The one area where I felt the book did fail, and even admitted defeat to some extent, was in the portrayal of a post-literate world. Yes, people think books are smelly and gross, and no one seems to have the attention span to focus on longer pieces of text, but Shteyngart’s voice for Eunice is full of evocative language. He even has characters comment on this, calling her a “born writer.” There’s clear growth in her style throughout the book as well, and I couldn’t help but feel that this was part character development and part Shteyngart throwing in the towel on writing a solid portion of a novel in semi-literate txt speech.
Either way, I really enjoyed this novel. It has a lot to say about love, relationships, and mortality, and it says it all while presenting an insightful view of the future. It’s everything I want from science fiction; who cares if it’s written by someone not so immersed in the genre (has anyone not in the SFWA ever gotten a Nebula nomination?) Maybe we can set up some sort of lit fic/sff exchange program?
Noir sf has become quite the trend in the last few years, with recent Hugo winners Yiddish Policeman’s Union and The City & The City doing rather classic versions of the genre in recent years, among others. It makes a lot of sense, as the genre has always been about introducing a new world – whether it’s the criminal underworld of LA or San Francisco in the 1940s or a fictional bifurcated city in Eastern Europe, these gritty stories let the reader explore a place they’re probably not familiar with in a manner that’s almost anthropological. We get to learn the laws, the leadership structure, probably a bit of history, and the social mores, all at their rawest. Beukes novel fits nicely into this emerging trend, and, at least as far as North American readers like myself are concerned, it gets to do double duty. It introduces us to the criminal underworld of modern South Africa, with its violent tsotsis, refugees from horrific African wars from Rwanda to Congo, and 419 scams. But, it also gives us a fantasy element of animal familiars that attach themselves to certain people and grant magic powers (African myth and magic lurks behind most of these ideas). In Johannesburg, these people have been segregated into a slum called “Zoo City.”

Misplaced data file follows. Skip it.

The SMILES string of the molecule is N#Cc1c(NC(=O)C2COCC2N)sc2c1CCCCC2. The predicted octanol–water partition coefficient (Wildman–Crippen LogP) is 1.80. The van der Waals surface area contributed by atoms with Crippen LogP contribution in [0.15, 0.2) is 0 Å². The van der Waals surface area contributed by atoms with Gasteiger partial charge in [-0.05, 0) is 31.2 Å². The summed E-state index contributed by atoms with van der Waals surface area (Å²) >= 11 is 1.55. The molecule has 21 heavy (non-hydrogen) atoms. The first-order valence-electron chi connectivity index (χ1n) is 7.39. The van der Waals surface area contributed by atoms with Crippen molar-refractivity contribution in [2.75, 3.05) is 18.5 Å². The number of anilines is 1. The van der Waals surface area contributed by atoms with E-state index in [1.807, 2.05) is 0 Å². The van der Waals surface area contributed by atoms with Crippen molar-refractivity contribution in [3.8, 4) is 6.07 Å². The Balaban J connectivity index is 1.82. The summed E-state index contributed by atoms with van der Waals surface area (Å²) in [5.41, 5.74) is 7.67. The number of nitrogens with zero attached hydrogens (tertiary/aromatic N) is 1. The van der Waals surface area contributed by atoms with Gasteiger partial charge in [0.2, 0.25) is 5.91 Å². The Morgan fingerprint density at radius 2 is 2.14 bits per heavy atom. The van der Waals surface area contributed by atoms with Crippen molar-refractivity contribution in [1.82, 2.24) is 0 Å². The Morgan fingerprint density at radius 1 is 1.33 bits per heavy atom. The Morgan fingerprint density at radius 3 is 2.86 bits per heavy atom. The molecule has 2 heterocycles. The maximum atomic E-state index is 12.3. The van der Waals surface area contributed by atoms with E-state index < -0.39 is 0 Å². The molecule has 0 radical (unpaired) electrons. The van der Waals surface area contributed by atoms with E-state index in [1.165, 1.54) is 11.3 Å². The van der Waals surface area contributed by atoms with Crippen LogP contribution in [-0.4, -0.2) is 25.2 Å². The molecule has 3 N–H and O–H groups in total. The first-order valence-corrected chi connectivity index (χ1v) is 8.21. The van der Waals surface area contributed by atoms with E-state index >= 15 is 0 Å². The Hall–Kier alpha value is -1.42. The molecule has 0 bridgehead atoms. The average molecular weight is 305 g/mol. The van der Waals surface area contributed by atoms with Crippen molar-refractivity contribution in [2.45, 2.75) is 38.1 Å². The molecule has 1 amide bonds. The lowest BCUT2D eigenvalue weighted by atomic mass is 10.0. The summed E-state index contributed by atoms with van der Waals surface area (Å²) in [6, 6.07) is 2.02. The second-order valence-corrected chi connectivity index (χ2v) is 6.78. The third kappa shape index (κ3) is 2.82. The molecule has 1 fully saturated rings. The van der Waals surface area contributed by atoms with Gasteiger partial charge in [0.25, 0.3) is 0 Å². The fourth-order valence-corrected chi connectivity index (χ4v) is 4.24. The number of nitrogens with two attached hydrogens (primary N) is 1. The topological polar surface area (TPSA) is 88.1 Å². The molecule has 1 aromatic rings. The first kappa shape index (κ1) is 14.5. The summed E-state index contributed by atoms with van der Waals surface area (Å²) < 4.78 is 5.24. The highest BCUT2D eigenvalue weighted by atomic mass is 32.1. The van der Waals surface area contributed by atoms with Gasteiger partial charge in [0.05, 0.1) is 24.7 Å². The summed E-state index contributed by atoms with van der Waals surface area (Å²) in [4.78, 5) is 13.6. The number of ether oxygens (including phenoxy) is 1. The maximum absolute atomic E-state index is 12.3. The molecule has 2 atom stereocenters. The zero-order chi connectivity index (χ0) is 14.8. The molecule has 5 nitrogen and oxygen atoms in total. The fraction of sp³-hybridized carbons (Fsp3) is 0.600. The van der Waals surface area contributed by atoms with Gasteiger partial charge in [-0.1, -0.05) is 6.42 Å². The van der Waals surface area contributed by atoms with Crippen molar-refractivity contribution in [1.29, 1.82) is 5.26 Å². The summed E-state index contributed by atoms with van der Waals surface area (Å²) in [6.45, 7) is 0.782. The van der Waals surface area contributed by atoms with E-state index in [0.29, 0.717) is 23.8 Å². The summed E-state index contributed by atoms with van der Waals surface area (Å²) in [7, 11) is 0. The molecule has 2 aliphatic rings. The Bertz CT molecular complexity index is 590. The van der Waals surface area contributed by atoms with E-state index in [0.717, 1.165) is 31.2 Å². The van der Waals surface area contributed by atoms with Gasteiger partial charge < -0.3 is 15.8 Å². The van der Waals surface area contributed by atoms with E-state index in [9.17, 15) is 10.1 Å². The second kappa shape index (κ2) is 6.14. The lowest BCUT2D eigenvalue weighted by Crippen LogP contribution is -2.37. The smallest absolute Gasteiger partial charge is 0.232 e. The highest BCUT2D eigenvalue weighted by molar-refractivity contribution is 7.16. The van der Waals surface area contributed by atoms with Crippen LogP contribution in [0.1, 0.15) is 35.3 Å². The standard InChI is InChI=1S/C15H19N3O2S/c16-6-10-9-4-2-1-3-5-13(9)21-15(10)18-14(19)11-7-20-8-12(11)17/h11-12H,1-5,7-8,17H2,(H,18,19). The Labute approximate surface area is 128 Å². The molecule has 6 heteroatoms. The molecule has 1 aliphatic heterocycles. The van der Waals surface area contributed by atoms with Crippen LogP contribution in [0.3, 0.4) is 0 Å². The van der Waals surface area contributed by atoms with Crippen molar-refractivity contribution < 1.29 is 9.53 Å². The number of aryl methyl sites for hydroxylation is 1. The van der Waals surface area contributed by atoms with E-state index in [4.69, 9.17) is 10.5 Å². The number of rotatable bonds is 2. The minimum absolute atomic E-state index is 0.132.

Zinzi December is “animaled” with a sloth, and she’s gained the power to find things that people have lost, which she uses to do cheap detective work in Zoo City. She used to be a journalist, but drug addiction put her into a life of crime, and landed her in jail then in Zoo City. She still works email scams to pay off some of her debts. Meanwhile, her refugee boyfriend learns and reveals some things about his own past that begin to disrupt Zinzi’s life. In an effort to work her way back into her former career, she takes a bigger case involving a pair of young pop stars that also brings her into contact with a string of murdered "zoos." These plots begin to intertwine as the usual gritty, ultraviolent noir hijinks ensue.
There’s a lot to like about this novel. Beukes’s writing is strong, Zinzi is a very compelling character, and the sociological details she’s invented for the zoos are well-thought out and compelling. She’s done exactly the sort of world-building that I want from a fantasy novel. Her portrait of Johannesburg is also quite rich, and I think I would’ve enjoyed this novel almost as much without the fantasy elements. On the other hand, I did think the fantasy elements were underplayed at times. The novel goes for long periods in which the animals aren’t much of an issue, and the pop star storyline especially felt off topic for most of its run. Beukes has a lot more she can do with this concept, and I almost wondered near the end if she was holding material back for a sequel. Some of the noir stuff can get a bit generic as well. In the end, I’m not sure the novel is as unique as its concept and world promise. It’s certainly a worthwhile urban fantasy read though, and at the least, it shows how much can be done with the sub-genre without resorting to vampires and werewolves.
Monday, August 8, 2011
This is something like the twelfth or fourteenth Vorkosigan book (depending on how you count it). There have been four or five novellas in there as well. Three of those books (and a novella!) won Hugos in the 90s, but the last win was in 1995, and the last nomination in 2000. It’s a real challenge to keep a series going this long; I can’t say that I’ve ever read a book past the tenth in a series that still engaged me as much as the early volumes (though I can’t name many series I’ve read that far in). So, imagine my surprise when I found that one of my favorite books in the Vorkasigan series came in this later period.